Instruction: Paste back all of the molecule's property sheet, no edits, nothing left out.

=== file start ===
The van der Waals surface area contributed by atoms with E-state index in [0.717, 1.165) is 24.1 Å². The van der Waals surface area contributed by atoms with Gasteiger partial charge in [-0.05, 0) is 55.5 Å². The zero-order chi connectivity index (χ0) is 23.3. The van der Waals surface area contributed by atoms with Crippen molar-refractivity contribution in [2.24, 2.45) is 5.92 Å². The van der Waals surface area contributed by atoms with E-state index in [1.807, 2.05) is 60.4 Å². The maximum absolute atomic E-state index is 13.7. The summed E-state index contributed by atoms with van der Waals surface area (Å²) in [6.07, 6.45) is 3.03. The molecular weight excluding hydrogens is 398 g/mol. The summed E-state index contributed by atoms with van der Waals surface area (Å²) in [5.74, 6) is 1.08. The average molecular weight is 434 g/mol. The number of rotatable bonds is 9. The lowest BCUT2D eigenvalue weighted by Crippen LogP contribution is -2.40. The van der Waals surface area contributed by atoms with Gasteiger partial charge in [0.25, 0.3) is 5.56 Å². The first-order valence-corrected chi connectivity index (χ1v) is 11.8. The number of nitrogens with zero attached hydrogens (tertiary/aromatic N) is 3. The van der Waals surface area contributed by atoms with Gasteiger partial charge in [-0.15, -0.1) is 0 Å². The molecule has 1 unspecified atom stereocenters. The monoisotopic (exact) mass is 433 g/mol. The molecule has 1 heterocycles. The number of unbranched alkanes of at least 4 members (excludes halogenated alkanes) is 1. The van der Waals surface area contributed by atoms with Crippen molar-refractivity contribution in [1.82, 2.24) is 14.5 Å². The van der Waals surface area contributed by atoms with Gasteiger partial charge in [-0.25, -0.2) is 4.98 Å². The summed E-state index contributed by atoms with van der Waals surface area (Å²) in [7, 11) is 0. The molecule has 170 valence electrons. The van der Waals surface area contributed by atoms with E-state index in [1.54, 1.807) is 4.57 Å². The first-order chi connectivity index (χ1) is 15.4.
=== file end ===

The van der Waals surface area contributed by atoms with E-state index in [0.717, 1.165) is 24.1 Å². The van der Waals surface area contributed by atoms with Gasteiger partial charge in [-0.05, 0) is 55.5 Å². The zero-order chi connectivity index (χ0) is 23.3. The van der Waals surface area contributed by atoms with Crippen molar-refractivity contribution in [2.24, 2.45) is 5.92 Å². The van der Waals surface area contributed by atoms with E-state index in [1.807, 2.05) is 60.4 Å². The maximum absolute atomic E-state index is 13.7. The summed E-state index contributed by atoms with van der Waals surface area (Å²) in [6.07, 6.45) is 3.03. The molecular weight excluding hydrogens is 398 g/mol. The summed E-state index contributed by atoms with van der Waals surface area (Å²) in [5.74, 6) is 1.08. The average molecular weight is 434 g/mol. The number of rotatable bonds is 9. The lowest BCUT2D eigenvalue weighted by Crippen LogP contribution is -2.40. The van der Waals surface area contributed by atoms with Gasteiger partial charge in [0.25, 0.3) is 5.56 Å². The first-order valence-corrected chi connectivity index (χ1v) is 11.8. The number of nitrogens with zero attached hydrogens (tertiary/aromatic N) is 3. The van der Waals surface area contributed by atoms with Gasteiger partial charge in [-0.15, -0.1) is 0 Å². The molecule has 1 unspecified atom stereocenters. The monoisotopic (exact) mass is 433 g/mol. The molecule has 1 heterocycles. The number of unbranched alkanes of at least 4 members (excludes halogenated alkanes) is 1. The van der Waals surface area contributed by atoms with Crippen molar-refractivity contribution in [1.82, 2.24) is 14.5 Å². The van der Waals surface area contributed by atoms with Gasteiger partial charge in [-0.25, -0.2) is 4.98 Å². The summed E-state index contributed by atoms with van der Waals surface area (Å²) in [7, 11) is 0. The molecule has 170 valence electrons. The van der Waals surface area contributed by atoms with E-state index in [1.54, 1.807) is 4.57 Å². The first-order chi connectivity index (χ1) is 15.4.